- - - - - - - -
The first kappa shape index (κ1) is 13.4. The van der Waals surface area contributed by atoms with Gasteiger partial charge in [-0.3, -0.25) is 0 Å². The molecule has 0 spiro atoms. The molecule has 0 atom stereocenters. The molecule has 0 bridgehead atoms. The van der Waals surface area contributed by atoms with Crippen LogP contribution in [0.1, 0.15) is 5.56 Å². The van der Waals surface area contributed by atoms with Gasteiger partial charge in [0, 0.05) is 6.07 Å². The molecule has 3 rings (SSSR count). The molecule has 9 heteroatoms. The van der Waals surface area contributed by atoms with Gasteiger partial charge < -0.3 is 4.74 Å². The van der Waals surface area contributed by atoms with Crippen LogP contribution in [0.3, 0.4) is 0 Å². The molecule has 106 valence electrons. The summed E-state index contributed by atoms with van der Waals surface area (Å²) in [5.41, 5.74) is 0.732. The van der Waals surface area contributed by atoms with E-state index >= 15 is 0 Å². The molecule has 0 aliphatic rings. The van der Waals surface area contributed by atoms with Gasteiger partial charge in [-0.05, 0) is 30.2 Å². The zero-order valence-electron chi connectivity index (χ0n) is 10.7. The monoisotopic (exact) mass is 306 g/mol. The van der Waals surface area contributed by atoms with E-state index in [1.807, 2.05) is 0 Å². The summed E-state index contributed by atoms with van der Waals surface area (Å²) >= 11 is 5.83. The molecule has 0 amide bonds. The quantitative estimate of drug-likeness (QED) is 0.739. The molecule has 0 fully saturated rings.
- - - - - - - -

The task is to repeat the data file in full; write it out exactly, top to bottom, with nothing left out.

The first kappa shape index (κ1) is 13.4. The van der Waals surface area contributed by atoms with Gasteiger partial charge in [-0.3, -0.25) is 0 Å². The molecule has 0 spiro atoms. The molecule has 0 atom stereocenters. The molecule has 0 bridgehead atoms. The van der Waals surface area contributed by atoms with Crippen LogP contribution in [0.1, 0.15) is 5.56 Å². The van der Waals surface area contributed by atoms with Gasteiger partial charge in [0, 0.05) is 6.07 Å². The molecule has 3 rings (SSSR count). The molecule has 9 heteroatoms. The van der Waals surface area contributed by atoms with Gasteiger partial charge < -0.3 is 4.74 Å². The van der Waals surface area contributed by atoms with Crippen LogP contribution in [0.3, 0.4) is 0 Å². The molecule has 106 valence electrons. The summed E-state index contributed by atoms with van der Waals surface area (Å²) in [5.41, 5.74) is 0.732. The van der Waals surface area contributed by atoms with E-state index >= 15 is 0 Å². The molecule has 0 aliphatic rings. The van der Waals surface area contributed by atoms with Gasteiger partial charge in [-0.05, 0) is 30.2 Å². The zero-order valence-electron chi connectivity index (χ0n) is 10.7. The monoisotopic (exact) mass is 306 g/mol. The van der Waals surface area contributed by atoms with E-state index in [1.807, 2.05) is 0 Å². The summed E-state index contributed by atoms with van der Waals surface area (Å²) >= 11 is 5.83. The molecule has 0 amide bonds. The quantitative estimate of drug-likeness (QED) is 0.739. The molecule has 0 fully saturated rings.